Faculty and students are encouraged and are provided funds to publish and present papers, accompany students to national competitions, or attend meetings as officers of national organizations. This has become routine in nature with continued annual participation at WESTEC, IIE Regional and National Conferences, NAMRC, and ASEE Regional and National Conferences. Twice each year the student leaders and faculty advisors of all student organizations (called the Executive Council of Professional Societies) meet to plan for these events and schedule department sponsored events to make sure there are no conflicts. In 2006 Dr. Sima Parisay coordinated the hosting of the ASEE Pacific Southwest Conference at Cal Poly Pomona. IE students have won first place and two second places in the international paper competition in three of the last four years. The student chapter of IIE has won the highest chapter award possible (Gold Award) the past five years. *  


Criterion 2.4: Quality of student advising       

Indicator 2.4.1
Describe policies and practices for academic advising within the program.                      
(150-word limit)

Each student is assigned a faculty advisor for their complete term at Cal Poly Pomona. This practice is followed to assure consistency and allow the student and advisor to build and maintain a relationship. Students are encouraged to visit their academic advisor not only for advice and direction in the program, but also for assistance in maintaining their academic success. An advising hold is placed on each student before registration opens each quarter. In order to remove the hold and continue with registration, the student must meet with their advisor and complete a blue course list and advising form. The meeting is used to review the student's academic progress, discuss the allocation of student time between academic, personal, and employment requirements, and to determine a program of study for the coming quarter. When all of these are accomplished, the blue course list and advising form is submitted to the department office, the hold is removed, and the student proceeds with registration. This process is monitored by the Department Chair who reinforces the process at department meetings. *

Indicator 2.4.2
Graduation rates: by gender and ethnicity:

Values for indicator 2.4.2, graduation rates by gender and ethnicity, are empty for all programs. Graduation rates for first-time freshmen and transfer students are provided for undergraduate programs only. These data were omitted from the reports because it was not feasible to assemble them from existing systems at this time, due primarily to conversion/cross-over issues between Banner and PeopleSoft.

First time freshman 6-year graduation rate

0.00 %

(Value provided by the Administration)

Ethnicity

Black, non-Hispanic (empty) %
American Indian/Alaskan Native (empty) %
Asian/Pacific Islander (empty) %
Hispanic (empty) %
White, non-Hispanic (empty) %
Nonresident alien (empty) %
Race/ethnicity unknown (empty) %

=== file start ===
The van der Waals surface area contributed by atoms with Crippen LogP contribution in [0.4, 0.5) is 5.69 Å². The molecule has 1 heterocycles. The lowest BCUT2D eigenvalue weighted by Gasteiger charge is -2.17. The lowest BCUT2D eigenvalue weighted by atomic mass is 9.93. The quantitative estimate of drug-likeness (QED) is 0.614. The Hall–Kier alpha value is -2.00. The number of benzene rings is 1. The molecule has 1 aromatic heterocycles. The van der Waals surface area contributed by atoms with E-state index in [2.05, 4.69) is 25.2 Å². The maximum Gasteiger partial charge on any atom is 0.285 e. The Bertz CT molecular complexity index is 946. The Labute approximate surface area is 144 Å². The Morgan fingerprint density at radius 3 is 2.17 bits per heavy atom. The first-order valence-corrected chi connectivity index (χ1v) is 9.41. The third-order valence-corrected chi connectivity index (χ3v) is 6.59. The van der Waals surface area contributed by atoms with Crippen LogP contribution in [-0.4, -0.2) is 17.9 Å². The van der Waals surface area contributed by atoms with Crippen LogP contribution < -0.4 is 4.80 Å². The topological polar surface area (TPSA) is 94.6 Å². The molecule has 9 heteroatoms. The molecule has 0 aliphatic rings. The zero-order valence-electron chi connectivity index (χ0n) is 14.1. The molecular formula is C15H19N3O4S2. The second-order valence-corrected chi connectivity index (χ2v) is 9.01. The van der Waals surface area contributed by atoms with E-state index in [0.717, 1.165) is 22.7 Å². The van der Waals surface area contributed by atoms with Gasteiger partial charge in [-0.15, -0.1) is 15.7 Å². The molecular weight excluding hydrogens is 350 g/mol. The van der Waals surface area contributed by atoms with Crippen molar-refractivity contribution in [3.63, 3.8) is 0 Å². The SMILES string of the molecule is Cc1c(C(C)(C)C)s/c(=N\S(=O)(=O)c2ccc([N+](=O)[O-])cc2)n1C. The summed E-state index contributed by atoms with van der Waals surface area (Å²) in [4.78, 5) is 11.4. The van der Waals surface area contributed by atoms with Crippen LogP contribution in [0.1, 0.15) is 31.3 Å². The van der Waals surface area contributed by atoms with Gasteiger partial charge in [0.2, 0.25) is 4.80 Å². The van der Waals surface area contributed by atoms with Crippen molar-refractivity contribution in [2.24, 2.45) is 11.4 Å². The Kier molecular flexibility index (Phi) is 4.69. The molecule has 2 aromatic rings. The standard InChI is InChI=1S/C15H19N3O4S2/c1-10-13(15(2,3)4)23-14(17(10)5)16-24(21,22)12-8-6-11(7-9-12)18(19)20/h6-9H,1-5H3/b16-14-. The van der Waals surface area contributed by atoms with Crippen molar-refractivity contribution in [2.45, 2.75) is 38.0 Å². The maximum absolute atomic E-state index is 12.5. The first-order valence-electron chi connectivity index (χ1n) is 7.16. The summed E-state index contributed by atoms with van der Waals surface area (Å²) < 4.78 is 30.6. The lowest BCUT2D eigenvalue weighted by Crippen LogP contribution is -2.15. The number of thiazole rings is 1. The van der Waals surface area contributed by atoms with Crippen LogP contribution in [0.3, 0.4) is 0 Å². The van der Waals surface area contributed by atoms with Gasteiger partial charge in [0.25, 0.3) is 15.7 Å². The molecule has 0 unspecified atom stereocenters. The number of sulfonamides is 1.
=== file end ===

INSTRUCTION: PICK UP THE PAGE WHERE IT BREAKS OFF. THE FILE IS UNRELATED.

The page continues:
(Value provided by the Administration)

Transfer Student 3-year graduation rate

25.00 %

(Value provided by the Administration)

Ethnicity

Black, non-Hispanic (empty) %
American Indian/Alaskan Native (empty) %
Asian/Pacific Islander (empty) %
Hispanic (empty) %
White, non-Hispanic (empty) %
Nonresident alien (empty) %
Race/ethnicity unknown (empty) %

(Value provided by the Administration)

Indicator 2.4.3
Number and percentage of Students “At Risk”:

Fall 00 Fall 01 Fall 02 Fall 03 Fall 05
9.00 18.00% 11.00 19.64% 18.00 29.51% 26.00 44.07%   23.00 30.67%

(Value provided by the Administration)

Describe any policies or procedures related specifically to at-risk students (150-word limit)

The at-risk student has a GPA < 2.2. The student is required, through an academic hold, to meet with their academic advisor. Together they diagnose the reasons for the lack of academic progress and plan a course of action to return to satisfactory academic standing. Discussion topics include: employment/school time management, lack of progress; study habits, and lack of preparedness. The advisor may urge the student to take advantage of other campus resources. Finally, a formal contract is drawn up indicating courses to be taken and the grade point deficiency to be made up by each course. The contract is agreed to, signed, and placed on file. The contract becomes the focal point of further meetings between the student and advisor. This process is monitored by the Department Chair who reinforces the process at department meetings. Students who are struggling with study habit issues may be directed to the department website: "How to Study Math, Science, Engineering, and Other Stuff" for assistance *  

Comment:
Below 2.2 Cal Poly Pomona GPA for undergraduates and below 3.0 GPA for graduates

Indicator 2.4.4
Number of degrees granted:

00 01 02 03 05
11.00 11.00 5.00 11.00 8.00

(Value provided by the Administration)

Indicator 2.4.5
Describe current opportunities for students to apply knowledge in the program through; internships, summer programs, research opportunities, co-op, part-time jobs relating to university course work, teaching associates, etc. (150-word limit)